Marital Bli$$

by Eric Tyson


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The two of you made a decent income last year, but there's little to show for it. If you're the "saver" in the marriage, you're glowering at your new-car-buying, Starbucks-swilling, iTunes-downloading spouse. If you're the "spendthrift," you're deflecting her righteous indignation with a defensive "What? I'm not allowed to have any fun?"

Why not make this the year that you have a frank discussion about the money issues in your marriage? Insufficient funds are often a result of poor communication skills and other personal problems that result in difficulty handling money. If you don't address these issues head-on, you'll never get a handle on your money.

One problem that plagues modern day marriages is a tendency for the two individuals within a married couple to give in to "me" thinking instead of buying into the "we" thinking that should come when you join your life with someone else's.

Money stashing is a perfect example. I've been surprised over the years by how many people have stashes of money hidden from their spouses. Stashing money isn't any healthier than regularly blowing your paycheck and leaving your spouse to pay all the bills. Finding financial stability within a marriage is all about balance. Try these tools that will help solve your money problems now:

  1. Start talking about money now. Take the risk to discuss your feelings, attitudes, and beliefs about money and be ready to respectfully listen to your partner's approach. Work at understanding your differences and decide on a process for negotiating agreements when conflicts inevitably arise. This will help minimize small problems mushrooming into big ones.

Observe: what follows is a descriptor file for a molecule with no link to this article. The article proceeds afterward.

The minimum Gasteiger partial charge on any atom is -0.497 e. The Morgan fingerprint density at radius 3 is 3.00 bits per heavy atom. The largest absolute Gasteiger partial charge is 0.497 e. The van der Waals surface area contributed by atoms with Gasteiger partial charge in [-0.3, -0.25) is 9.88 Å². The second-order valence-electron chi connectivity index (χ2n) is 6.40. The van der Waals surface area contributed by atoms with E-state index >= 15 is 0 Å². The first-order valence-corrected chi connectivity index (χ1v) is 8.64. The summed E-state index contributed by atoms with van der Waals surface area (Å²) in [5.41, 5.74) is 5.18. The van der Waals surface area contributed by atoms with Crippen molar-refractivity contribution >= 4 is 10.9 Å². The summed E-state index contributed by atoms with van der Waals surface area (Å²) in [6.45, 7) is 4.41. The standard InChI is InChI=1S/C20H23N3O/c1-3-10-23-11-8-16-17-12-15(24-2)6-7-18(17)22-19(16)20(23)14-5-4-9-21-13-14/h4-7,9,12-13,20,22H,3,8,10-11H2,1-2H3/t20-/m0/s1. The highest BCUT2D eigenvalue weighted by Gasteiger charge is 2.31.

2. Understand gender differences as they relate to money. Men and women often deal differently with money. Women are more likely to ask for help and admit gaps in knowledge than are men. Men's egos more often get in the way of seeking assistance and education. Men are much more likely to plow ahead, even when they lack sufficient information and background on a money topic.

  3. Words matter when broaching money concerns. When concerns are raised, you dramatically increase the likelihood of your partner hearing, listening to, respecting, and positively responding to your point of view if you present it as your feelings on a topic rather than a criticism of the other person's financial habits.

  4. Respect each other's differences. Finding it in yourself to appreciate the ways your partner's money personality differs from yours is vital. Try to think openly about the situation for a minute. If you're a penny-pincher and you'd married another miser, you'd likely never enjoy the fruits of your hard work!

  5. Share the money responsibilities. Take advantage of each partner's talents by matching tasks based upon interests and skills. Start by developing a list of responsibilities, such as paying bills, shopping for and managing insurance issues, and handling investments. Decide who will take care of each task, the level of consultation you're both comfortable with for that assignment, and how often the task will be performed.